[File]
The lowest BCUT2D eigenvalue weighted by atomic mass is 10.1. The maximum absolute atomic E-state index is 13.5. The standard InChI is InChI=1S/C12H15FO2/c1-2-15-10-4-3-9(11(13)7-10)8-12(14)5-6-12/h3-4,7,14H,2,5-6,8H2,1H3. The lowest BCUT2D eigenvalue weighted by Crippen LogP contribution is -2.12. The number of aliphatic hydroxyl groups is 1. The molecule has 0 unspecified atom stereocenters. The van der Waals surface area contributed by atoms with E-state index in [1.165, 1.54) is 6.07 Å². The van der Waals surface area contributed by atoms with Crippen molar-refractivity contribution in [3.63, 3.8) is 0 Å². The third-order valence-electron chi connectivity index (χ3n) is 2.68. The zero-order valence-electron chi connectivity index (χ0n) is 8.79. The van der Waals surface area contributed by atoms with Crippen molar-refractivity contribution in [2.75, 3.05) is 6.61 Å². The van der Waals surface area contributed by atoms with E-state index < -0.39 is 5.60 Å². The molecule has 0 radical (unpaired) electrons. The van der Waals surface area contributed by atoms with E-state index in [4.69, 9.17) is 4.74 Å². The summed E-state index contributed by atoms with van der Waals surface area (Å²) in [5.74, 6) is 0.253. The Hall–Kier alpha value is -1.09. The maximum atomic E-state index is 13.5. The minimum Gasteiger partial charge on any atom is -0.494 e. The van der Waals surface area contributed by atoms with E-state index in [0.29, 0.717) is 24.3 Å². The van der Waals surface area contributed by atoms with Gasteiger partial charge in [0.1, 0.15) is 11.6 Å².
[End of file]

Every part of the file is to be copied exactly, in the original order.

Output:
The lowest BCUT2D eigenvalue weighted by atomic mass is 10.1. The maximum absolute atomic E-state index is 13.5. The standard InChI is InChI=1S/C12H15FO2/c1-2-15-10-4-3-9(11(13)7-10)8-12(14)5-6-12/h3-4,7,14H,2,5-6,8H2,1H3. The lowest BCUT2D eigenvalue weighted by Crippen LogP contribution is -2.12. The number of aliphatic hydroxyl groups is 1. The molecule has 0 unspecified atom stereocenters. The van der Waals surface area contributed by atoms with E-state index in [1.165, 1.54) is 6.07 Å². The van der Waals surface area contributed by atoms with Crippen molar-refractivity contribution in [3.63, 3.8) is 0 Å². The third-order valence-electron chi connectivity index (χ3n) is 2.68. The zero-order valence-electron chi connectivity index (χ0n) is 8.79. The van der Waals surface area contributed by atoms with Crippen molar-refractivity contribution in [2.75, 3.05) is 6.61 Å². The van der Waals surface area contributed by atoms with E-state index < -0.39 is 5.60 Å². The molecule has 0 radical (unpaired) electrons. The van der Waals surface area contributed by atoms with E-state index in [4.69, 9.17) is 4.74 Å². The summed E-state index contributed by atoms with van der Waals surface area (Å²) in [5.74, 6) is 0.253. The Hall–Kier alpha value is -1.09. The maximum atomic E-state index is 13.5. The minimum Gasteiger partial charge on any atom is -0.494 e. The van der Waals surface area contributed by atoms with E-state index in [0.29, 0.717) is 24.3 Å². The van der Waals surface area contributed by atoms with Gasteiger partial charge in [0.1, 0.15) is 11.6 Å².